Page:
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George Herrold and the 'Northern Route'

Discussions to build a connecting roadway between Minneapolis and St. Paul began in the early 1920s and gained considerable momentum after World War II. Rapidly increasing automobile use post-war compelled city officials to consider ways to overcome traffic gridlock on city streets. Significant debate ensued, pitting the needs of the car-driving public against potentially negatively-impacted communities.

Highway department officials proposed the "St. Anthony Route," maintaining that St. Anthony Avenue, which ran parallel to University and Marshall from downtown to the western city line, was the best option for the new highway. On November 1, 1945, the St. Paul Pioneer Press offered support for a new roadway, one accessible to the University of Minnesota and designed to offer Minneapolis residents a way to “reach the State Capitol with more ease.”

St. Paul’s eighty-two-year-old “founder of city planning” George Herrold, city planner since 1920 and regarded in local political circles to be an “unbending idealist,” voiced concerns about a placing a new highway on St. Anthony Avenue. If built to the scale considered by officials, it would cut the life out of the long-established Prospect Park and Rondo neighborhoods. Herrold felt that it was the city’s civic duty to protect the interests of those citizens.

He agreed that the highway would carry more vehicles more quickly, but felt that the automobile shouldn’t “dominate cities.” Herrold believed that the proposed route would be nothing more than a “gigantic ditch … and an unwelcome concentrator of exhaust fumes.” He considered his role to be an independent adviser for the community as well as his political superiors. Beholden to neither, Herrold believed that presenting the pros and cons of multiple options was a crucial part of planning policy.

While this was his most significant problem with the department’s planned route, it wasn’t his only one. The Highway Department’s proposed route separated the State Capitol and surrounding government buildings from downtown, a move Herrold considered to be a “serious engineering blunder.” He couldn’t believe that officials hadn’t considered the economic ramifications of “placing the hundreds of employees of the Capitol and highway department… outside of the commercial and recreational districts” of downtown.

Herrold suggested an alternative that came to be known as “The Northern Route,” recommending a four-lane roadway that ran a mile north of University Avenue along existing railroad lines. He relied on his experience and understanding of the “heart” of the city (two things he felt were integral to the planning process) in offering his route. Putting the freeway next to rail lines would minimize the impact felt by neighborhoods and businesses in the area.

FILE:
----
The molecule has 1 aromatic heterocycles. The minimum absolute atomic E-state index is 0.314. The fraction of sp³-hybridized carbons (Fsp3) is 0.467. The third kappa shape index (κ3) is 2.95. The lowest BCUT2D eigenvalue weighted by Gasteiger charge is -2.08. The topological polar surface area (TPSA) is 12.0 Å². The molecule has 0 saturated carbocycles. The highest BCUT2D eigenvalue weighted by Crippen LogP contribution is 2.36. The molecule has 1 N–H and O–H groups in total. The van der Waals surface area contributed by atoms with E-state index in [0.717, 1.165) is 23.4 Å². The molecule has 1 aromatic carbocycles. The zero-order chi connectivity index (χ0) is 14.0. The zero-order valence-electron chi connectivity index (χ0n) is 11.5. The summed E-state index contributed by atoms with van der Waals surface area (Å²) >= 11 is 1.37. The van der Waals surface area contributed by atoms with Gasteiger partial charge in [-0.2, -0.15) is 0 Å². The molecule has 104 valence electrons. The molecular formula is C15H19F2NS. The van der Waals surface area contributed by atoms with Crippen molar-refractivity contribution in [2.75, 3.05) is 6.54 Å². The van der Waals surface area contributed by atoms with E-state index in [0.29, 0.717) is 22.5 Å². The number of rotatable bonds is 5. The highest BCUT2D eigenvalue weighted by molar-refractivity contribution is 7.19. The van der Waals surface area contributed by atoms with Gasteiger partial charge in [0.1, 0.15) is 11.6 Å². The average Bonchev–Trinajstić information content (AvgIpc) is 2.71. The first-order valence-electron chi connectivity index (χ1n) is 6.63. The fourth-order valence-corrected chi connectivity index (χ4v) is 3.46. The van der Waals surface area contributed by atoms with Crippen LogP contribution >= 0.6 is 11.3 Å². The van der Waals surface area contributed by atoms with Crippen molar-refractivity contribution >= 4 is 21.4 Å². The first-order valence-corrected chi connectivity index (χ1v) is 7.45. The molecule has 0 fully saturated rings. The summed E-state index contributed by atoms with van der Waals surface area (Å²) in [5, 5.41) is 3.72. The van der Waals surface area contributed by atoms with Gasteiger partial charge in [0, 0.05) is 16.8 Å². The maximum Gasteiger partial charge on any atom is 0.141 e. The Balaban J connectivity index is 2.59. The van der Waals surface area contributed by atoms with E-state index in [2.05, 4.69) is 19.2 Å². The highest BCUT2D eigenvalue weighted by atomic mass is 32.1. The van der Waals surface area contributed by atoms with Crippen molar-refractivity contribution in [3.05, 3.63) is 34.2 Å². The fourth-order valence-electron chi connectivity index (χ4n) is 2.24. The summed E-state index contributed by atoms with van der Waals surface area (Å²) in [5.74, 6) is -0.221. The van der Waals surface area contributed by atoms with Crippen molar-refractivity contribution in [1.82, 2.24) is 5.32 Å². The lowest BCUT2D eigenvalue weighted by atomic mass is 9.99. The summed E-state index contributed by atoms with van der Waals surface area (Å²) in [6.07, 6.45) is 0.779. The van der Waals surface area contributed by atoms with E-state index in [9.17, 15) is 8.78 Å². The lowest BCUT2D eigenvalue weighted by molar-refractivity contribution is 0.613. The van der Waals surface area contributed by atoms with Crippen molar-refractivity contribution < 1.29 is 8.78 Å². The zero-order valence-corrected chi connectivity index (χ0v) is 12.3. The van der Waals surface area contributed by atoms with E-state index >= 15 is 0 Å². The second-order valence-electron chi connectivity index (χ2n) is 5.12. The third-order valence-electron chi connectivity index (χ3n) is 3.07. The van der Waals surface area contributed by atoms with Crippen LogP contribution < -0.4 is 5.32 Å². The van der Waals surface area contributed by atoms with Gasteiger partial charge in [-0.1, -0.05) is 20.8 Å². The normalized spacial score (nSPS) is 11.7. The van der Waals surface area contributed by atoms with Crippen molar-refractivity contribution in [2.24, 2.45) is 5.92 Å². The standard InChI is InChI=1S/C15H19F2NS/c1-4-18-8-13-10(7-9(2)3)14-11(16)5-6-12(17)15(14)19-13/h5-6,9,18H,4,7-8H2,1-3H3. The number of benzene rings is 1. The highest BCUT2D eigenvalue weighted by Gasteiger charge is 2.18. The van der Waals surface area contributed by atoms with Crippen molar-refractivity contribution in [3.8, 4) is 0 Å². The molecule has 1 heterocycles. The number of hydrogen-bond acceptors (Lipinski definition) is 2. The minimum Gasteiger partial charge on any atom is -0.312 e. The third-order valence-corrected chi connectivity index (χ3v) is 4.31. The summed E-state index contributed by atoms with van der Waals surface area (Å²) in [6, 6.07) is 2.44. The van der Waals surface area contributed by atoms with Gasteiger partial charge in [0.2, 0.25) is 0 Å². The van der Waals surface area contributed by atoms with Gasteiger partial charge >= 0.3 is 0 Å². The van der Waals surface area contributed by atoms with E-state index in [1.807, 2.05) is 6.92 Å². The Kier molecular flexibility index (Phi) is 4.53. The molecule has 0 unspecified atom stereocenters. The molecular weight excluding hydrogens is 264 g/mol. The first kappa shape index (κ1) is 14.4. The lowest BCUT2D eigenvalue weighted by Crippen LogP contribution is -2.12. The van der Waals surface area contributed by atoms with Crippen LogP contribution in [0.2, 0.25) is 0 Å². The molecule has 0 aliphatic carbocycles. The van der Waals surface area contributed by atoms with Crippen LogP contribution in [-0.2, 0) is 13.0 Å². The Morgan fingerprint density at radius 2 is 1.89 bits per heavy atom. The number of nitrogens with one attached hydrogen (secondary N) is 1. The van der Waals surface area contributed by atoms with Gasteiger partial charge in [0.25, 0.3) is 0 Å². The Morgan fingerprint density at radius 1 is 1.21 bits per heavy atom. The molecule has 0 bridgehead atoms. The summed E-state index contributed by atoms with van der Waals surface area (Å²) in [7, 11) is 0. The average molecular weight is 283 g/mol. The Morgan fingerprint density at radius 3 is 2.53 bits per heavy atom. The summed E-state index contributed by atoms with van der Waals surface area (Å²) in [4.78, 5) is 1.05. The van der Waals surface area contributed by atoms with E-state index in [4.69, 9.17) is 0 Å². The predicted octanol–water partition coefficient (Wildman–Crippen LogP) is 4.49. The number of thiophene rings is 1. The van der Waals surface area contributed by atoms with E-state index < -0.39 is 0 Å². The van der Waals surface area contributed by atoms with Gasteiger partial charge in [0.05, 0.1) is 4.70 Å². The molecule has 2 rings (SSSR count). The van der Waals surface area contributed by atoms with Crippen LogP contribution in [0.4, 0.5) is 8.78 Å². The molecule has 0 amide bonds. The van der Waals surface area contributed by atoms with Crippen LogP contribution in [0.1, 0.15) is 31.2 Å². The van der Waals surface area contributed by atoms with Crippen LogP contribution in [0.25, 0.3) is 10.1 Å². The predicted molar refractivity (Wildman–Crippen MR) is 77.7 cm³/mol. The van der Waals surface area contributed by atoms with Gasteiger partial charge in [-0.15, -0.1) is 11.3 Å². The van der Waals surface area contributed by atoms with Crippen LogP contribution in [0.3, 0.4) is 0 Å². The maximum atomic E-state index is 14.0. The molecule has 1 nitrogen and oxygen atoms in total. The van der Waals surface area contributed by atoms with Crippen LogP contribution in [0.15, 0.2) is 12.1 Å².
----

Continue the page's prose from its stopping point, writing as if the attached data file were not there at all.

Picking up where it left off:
Herrold’s route ranged from three-quarters of a mile to one-quarter of a mile north of the St. Anthony Route. It bypassed the Rondo neighborhood entirely and only minimally impacted Prospect Park. It also traveled behind the Capitol grounds, allowing government offices to remain a direct part of downtown St. Paul. Though it added to commute times in and out of the city, the difference was negligible. Herrold believed having drivers go a little out of their way was a better option than destroying the make-up of existing neighborhoods in the metro.

Neither the Highway Department nor St. Paul city officials seriously considered Herrold's plan. Their studies showed that the majority of traffic that would use the highway lived south of University Avenue. The additional travel time beyond St. Anthony Avenue meant that Herrold’s option would carry less traffic than their plan. The Northern Route also added to growing traffic levels on connecting streets. Increased use meant that these streets would need to be repaired more often — costing the city more money. In the end, Highway Department officials felt that convenience trumped their plan's negative social impact.

A large part of the decision was born in the economics of the period. The passage of President Eisenhower’s 1956 Federal Aid Highway Act meant that the Federal Government would carry ninety percent of the cost of building the new highway. Herrold’s route didn’t qualify for federal financial support. In the end, city leaders never wavered from their original plan. In 1956 construction began on Interstate 94 between St. Paul and Minneapolis along the St. Anthony Route, cutting off a section of Prospect Park and ripping through the heart of the Rondo neighborhood.

On Monday, Dec 9, 1968, at 2:15 in the afternoon, after many years of planning and nearly a decade of construction, the Twin Cities were linked with the dedication of the $80 million section of I-94. A coalition of leaders came from St. Paul and Minneapolis and met in front of Highway 280. After a short ceremony attended by around two hundred people, representatives from each of the “twins” tied ribbons together to signify the linking of the two cities. By 4:00 pm that day the road was officially open to the public.

Bibliography available here.

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This work is licensed under a Creative Commons Attribution Non-Commercial-No Derivatives 4.0 International License.

Matt Reicher

Matt has a BA in history from Metropolitan State University and a MA in museum studies from Oklahoma University.

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